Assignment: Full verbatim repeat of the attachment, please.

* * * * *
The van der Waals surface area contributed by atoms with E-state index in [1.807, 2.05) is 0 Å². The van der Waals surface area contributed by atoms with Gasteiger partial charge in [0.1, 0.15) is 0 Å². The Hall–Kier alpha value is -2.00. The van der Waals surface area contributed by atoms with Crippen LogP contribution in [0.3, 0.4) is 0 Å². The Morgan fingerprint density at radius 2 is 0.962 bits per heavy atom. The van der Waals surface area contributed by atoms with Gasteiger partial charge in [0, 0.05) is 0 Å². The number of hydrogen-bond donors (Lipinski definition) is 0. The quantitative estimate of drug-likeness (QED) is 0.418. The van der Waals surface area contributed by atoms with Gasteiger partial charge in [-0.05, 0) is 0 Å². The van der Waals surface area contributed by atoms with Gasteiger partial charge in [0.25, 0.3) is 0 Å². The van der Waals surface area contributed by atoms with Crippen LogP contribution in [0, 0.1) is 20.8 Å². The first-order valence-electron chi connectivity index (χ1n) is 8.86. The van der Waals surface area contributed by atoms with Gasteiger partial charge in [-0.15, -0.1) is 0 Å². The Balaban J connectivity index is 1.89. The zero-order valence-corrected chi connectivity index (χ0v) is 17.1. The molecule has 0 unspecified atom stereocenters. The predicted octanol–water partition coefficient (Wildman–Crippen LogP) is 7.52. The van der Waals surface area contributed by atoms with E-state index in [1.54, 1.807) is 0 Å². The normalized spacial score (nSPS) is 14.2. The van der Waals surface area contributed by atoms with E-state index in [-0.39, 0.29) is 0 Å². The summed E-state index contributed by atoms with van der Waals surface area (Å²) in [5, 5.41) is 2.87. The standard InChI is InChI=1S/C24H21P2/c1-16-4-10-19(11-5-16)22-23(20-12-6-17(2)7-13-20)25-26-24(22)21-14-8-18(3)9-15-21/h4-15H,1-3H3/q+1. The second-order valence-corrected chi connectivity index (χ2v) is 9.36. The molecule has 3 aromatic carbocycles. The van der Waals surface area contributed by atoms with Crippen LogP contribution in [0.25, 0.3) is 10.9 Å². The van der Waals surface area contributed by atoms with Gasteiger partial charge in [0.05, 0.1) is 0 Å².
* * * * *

The van der Waals surface area contributed by atoms with E-state index in [1.807, 2.05) is 0 Å². The van der Waals surface area contributed by atoms with Gasteiger partial charge in [0.1, 0.15) is 0 Å². The Hall–Kier alpha value is -2.00. The van der Waals surface area contributed by atoms with Crippen LogP contribution in [0.3, 0.4) is 0 Å². The Morgan fingerprint density at radius 2 is 0.962 bits per heavy atom. The van der Waals surface area contributed by atoms with Gasteiger partial charge in [0, 0.05) is 0 Å². The number of hydrogen-bond donors (Lipinski definition) is 0. The quantitative estimate of drug-likeness (QED) is 0.418. The van der Waals surface area contributed by atoms with Gasteiger partial charge in [-0.05, 0) is 0 Å². The van der Waals surface area contributed by atoms with Gasteiger partial charge in [0.25, 0.3) is 0 Å². The van der Waals surface area contributed by atoms with Crippen LogP contribution in [0, 0.1) is 20.8 Å². The first-order valence-electron chi connectivity index (χ1n) is 8.86. The van der Waals surface area contributed by atoms with Gasteiger partial charge in [-0.15, -0.1) is 0 Å². The Balaban J connectivity index is 1.89. The zero-order valence-corrected chi connectivity index (χ0v) is 17.1. The molecule has 0 unspecified atom stereocenters. The predicted octanol–water partition coefficient (Wildman–Crippen LogP) is 7.52. The van der Waals surface area contributed by atoms with E-state index in [1.54, 1.807) is 0 Å². The normalized spacial score (nSPS) is 14.2. The van der Waals surface area contributed by atoms with E-state index in [-0.39, 0.29) is 0 Å². The summed E-state index contributed by atoms with van der Waals surface area (Å²) in [5, 5.41) is 2.87. The standard InChI is InChI=1S/C24H21P2/c1-16-4-10-19(11-5-16)22-23(20-12-6-17(2)7-13-20)25-26-24(22)21-14-8-18(3)9-15-21/h4-15H,1-3H3/q+1. The second-order valence-corrected chi connectivity index (χ2v) is 9.36. The molecule has 3 aromatic carbocycles. The van der Waals surface area contributed by atoms with Crippen LogP contribution in [0.25, 0.3) is 10.9 Å². The van der Waals surface area contributed by atoms with Gasteiger partial charge in [0.05, 0.1) is 0 Å².